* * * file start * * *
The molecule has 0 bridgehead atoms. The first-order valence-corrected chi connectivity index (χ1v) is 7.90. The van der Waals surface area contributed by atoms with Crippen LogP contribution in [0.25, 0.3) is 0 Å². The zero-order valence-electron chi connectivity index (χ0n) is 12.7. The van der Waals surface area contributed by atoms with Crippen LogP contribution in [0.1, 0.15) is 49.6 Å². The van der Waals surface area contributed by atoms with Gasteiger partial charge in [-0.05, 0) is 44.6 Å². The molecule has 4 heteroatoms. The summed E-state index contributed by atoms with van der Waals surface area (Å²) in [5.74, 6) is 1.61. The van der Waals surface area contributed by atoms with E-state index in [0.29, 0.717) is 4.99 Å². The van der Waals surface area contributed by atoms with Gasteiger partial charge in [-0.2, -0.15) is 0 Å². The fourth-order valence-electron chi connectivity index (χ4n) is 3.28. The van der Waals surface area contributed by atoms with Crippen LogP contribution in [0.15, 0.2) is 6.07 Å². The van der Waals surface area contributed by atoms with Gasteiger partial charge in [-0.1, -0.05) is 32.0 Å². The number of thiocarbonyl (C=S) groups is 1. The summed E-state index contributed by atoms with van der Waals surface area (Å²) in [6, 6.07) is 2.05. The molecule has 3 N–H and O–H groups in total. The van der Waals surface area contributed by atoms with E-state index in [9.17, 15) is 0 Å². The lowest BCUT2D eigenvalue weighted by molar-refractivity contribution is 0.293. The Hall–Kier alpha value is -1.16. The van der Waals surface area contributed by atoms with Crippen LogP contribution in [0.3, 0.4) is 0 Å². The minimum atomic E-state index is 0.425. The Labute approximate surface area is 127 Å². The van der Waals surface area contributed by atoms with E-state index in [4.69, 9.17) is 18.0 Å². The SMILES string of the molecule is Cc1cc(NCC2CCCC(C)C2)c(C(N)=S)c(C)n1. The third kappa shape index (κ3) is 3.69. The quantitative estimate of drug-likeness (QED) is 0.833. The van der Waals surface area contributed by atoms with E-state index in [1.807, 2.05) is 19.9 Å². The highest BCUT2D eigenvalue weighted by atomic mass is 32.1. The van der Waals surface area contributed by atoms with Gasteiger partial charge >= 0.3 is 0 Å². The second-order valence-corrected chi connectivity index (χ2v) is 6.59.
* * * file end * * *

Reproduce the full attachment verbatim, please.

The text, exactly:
The molecule has 0 bridgehead atoms. The first-order valence-corrected chi connectivity index (χ1v) is 7.90. The van der Waals surface area contributed by atoms with Crippen LogP contribution in [0.25, 0.3) is 0 Å². The zero-order valence-electron chi connectivity index (χ0n) is 12.7. The van der Waals surface area contributed by atoms with Crippen LogP contribution in [0.1, 0.15) is 49.6 Å². The van der Waals surface area contributed by atoms with Gasteiger partial charge in [-0.05, 0) is 44.6 Å². The molecule has 4 heteroatoms. The summed E-state index contributed by atoms with van der Waals surface area (Å²) in [5.74, 6) is 1.61. The van der Waals surface area contributed by atoms with E-state index in [0.29, 0.717) is 4.99 Å². The van der Waals surface area contributed by atoms with Gasteiger partial charge in [-0.2, -0.15) is 0 Å². The fourth-order valence-electron chi connectivity index (χ4n) is 3.28. The van der Waals surface area contributed by atoms with Crippen LogP contribution in [0.15, 0.2) is 6.07 Å². The van der Waals surface area contributed by atoms with Gasteiger partial charge in [-0.1, -0.05) is 32.0 Å². The number of thiocarbonyl (C=S) groups is 1. The summed E-state index contributed by atoms with van der Waals surface area (Å²) in [6, 6.07) is 2.05. The molecule has 3 N–H and O–H groups in total. The van der Waals surface area contributed by atoms with E-state index in [9.17, 15) is 0 Å². The lowest BCUT2D eigenvalue weighted by molar-refractivity contribution is 0.293. The Hall–Kier alpha value is -1.16. The van der Waals surface area contributed by atoms with Crippen LogP contribution in [0.3, 0.4) is 0 Å². The minimum atomic E-state index is 0.425. The Labute approximate surface area is 127 Å². The van der Waals surface area contributed by atoms with E-state index in [4.69, 9.17) is 18.0 Å². The SMILES string of the molecule is Cc1cc(NCC2CCCC(C)C2)c(C(N)=S)c(C)n1. The third kappa shape index (κ3) is 3.69. The quantitative estimate of drug-likeness (QED) is 0.833. The van der Waals surface area contributed by atoms with E-state index in [1.807, 2.05) is 19.9 Å². The highest BCUT2D eigenvalue weighted by atomic mass is 32.1. The van der Waals surface area contributed by atoms with Gasteiger partial charge >= 0.3 is 0 Å². The second-order valence-corrected chi connectivity index (χ2v) is 6.59.